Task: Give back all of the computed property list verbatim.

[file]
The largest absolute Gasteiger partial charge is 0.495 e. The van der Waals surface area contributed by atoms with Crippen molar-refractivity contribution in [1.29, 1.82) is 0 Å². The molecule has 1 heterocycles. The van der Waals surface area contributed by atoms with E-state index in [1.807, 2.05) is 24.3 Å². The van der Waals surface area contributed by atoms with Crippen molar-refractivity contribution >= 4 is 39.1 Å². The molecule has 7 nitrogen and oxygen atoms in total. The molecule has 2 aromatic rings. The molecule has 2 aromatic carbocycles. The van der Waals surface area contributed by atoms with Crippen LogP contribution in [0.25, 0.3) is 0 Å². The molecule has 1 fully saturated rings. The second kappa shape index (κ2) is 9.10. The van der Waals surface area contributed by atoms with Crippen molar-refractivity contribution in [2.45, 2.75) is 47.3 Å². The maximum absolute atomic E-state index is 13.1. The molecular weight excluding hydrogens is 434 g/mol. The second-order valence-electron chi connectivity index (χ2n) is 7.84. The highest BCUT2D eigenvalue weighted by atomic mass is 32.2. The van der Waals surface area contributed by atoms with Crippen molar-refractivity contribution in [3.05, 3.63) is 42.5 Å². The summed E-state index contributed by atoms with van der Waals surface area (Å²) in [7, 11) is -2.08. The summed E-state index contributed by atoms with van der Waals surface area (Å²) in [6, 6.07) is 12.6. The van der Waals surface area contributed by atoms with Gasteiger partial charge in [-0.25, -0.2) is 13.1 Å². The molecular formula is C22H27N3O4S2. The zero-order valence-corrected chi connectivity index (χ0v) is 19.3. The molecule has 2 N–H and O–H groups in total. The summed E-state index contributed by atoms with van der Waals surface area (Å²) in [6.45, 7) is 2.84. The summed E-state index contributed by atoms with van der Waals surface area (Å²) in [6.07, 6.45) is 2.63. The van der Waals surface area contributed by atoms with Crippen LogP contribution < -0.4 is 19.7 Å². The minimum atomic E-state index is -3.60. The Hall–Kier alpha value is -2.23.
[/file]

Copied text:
The largest absolute Gasteiger partial charge is 0.495 e. The van der Waals surface area contributed by atoms with Crippen molar-refractivity contribution in [1.29, 1.82) is 0 Å². The molecule has 1 heterocycles. The van der Waals surface area contributed by atoms with E-state index in [1.807, 2.05) is 24.3 Å². The van der Waals surface area contributed by atoms with Crippen molar-refractivity contribution >= 4 is 39.1 Å². The molecule has 7 nitrogen and oxygen atoms in total. The molecule has 2 aromatic rings. The molecule has 2 aromatic carbocycles. The van der Waals surface area contributed by atoms with Crippen LogP contribution in [0.25, 0.3) is 0 Å². The molecule has 1 fully saturated rings. The second kappa shape index (κ2) is 9.10. The van der Waals surface area contributed by atoms with Crippen molar-refractivity contribution in [2.45, 2.75) is 47.3 Å². The maximum absolute atomic E-state index is 13.1. The molecular weight excluding hydrogens is 434 g/mol. The second-order valence-electron chi connectivity index (χ2n) is 7.84. The highest BCUT2D eigenvalue weighted by atomic mass is 32.2. The van der Waals surface area contributed by atoms with Crippen molar-refractivity contribution in [3.05, 3.63) is 42.5 Å². The summed E-state index contributed by atoms with van der Waals surface area (Å²) in [7, 11) is -2.08. The summed E-state index contributed by atoms with van der Waals surface area (Å²) in [6, 6.07) is 12.6. The van der Waals surface area contributed by atoms with Gasteiger partial charge in [-0.25, -0.2) is 13.1 Å². The molecular formula is C22H27N3O4S2. The zero-order valence-corrected chi connectivity index (χ0v) is 19.3. The molecule has 2 N–H and O–H groups in total. The summed E-state index contributed by atoms with van der Waals surface area (Å²) in [6.45, 7) is 2.84. The summed E-state index contributed by atoms with van der Waals surface area (Å²) in [6.07, 6.45) is 2.63. The van der Waals surface area contributed by atoms with Crippen LogP contribution < -0.4 is 19.7 Å². The minimum atomic E-state index is -3.60. The Hall–Kier alpha value is -2.23.